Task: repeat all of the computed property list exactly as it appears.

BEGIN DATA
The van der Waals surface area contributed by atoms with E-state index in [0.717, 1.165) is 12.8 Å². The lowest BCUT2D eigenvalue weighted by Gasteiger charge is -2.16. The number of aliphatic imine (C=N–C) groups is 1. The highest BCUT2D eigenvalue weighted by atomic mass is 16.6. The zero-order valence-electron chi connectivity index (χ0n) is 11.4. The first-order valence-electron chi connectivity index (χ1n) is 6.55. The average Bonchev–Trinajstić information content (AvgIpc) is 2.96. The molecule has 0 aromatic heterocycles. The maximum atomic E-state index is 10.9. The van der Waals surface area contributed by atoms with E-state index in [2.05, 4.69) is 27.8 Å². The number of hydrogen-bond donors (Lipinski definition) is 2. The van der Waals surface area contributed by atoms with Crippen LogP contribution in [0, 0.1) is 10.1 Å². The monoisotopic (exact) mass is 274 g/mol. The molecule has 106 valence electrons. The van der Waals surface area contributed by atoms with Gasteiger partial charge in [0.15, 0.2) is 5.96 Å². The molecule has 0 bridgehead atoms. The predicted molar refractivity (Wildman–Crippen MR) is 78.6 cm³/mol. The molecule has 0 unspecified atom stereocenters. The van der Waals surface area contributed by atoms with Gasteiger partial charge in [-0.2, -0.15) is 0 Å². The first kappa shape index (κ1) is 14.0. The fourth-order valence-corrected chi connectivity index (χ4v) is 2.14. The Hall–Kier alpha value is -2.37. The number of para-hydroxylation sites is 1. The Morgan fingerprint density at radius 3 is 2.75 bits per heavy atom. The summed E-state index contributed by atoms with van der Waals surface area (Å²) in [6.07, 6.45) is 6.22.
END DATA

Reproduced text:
The van der Waals surface area contributed by atoms with E-state index in [0.717, 1.165) is 12.8 Å². The lowest BCUT2D eigenvalue weighted by Gasteiger charge is -2.16. The number of aliphatic imine (C=N–C) groups is 1. The highest BCUT2D eigenvalue weighted by atomic mass is 16.6. The zero-order valence-electron chi connectivity index (χ0n) is 11.4. The first-order valence-electron chi connectivity index (χ1n) is 6.55. The average Bonchev–Trinajstić information content (AvgIpc) is 2.96. The molecule has 0 aromatic heterocycles. The maximum atomic E-state index is 10.9. The van der Waals surface area contributed by atoms with E-state index in [2.05, 4.69) is 27.8 Å². The number of hydrogen-bond donors (Lipinski definition) is 2. The van der Waals surface area contributed by atoms with Crippen LogP contribution in [0, 0.1) is 10.1 Å². The monoisotopic (exact) mass is 274 g/mol. The molecule has 106 valence electrons. The van der Waals surface area contributed by atoms with Gasteiger partial charge in [0.15, 0.2) is 5.96 Å². The molecule has 0 bridgehead atoms. The predicted molar refractivity (Wildman–Crippen MR) is 78.6 cm³/mol. The molecule has 0 unspecified atom stereocenters. The van der Waals surface area contributed by atoms with Gasteiger partial charge in [-0.2, -0.15) is 0 Å². The first kappa shape index (κ1) is 14.0. The fourth-order valence-corrected chi connectivity index (χ4v) is 2.14. The Hall–Kier alpha value is -2.37. The number of para-hydroxylation sites is 1. The Morgan fingerprint density at radius 3 is 2.75 bits per heavy atom. The summed E-state index contributed by atoms with van der Waals surface area (Å²) in [6.07, 6.45) is 6.22.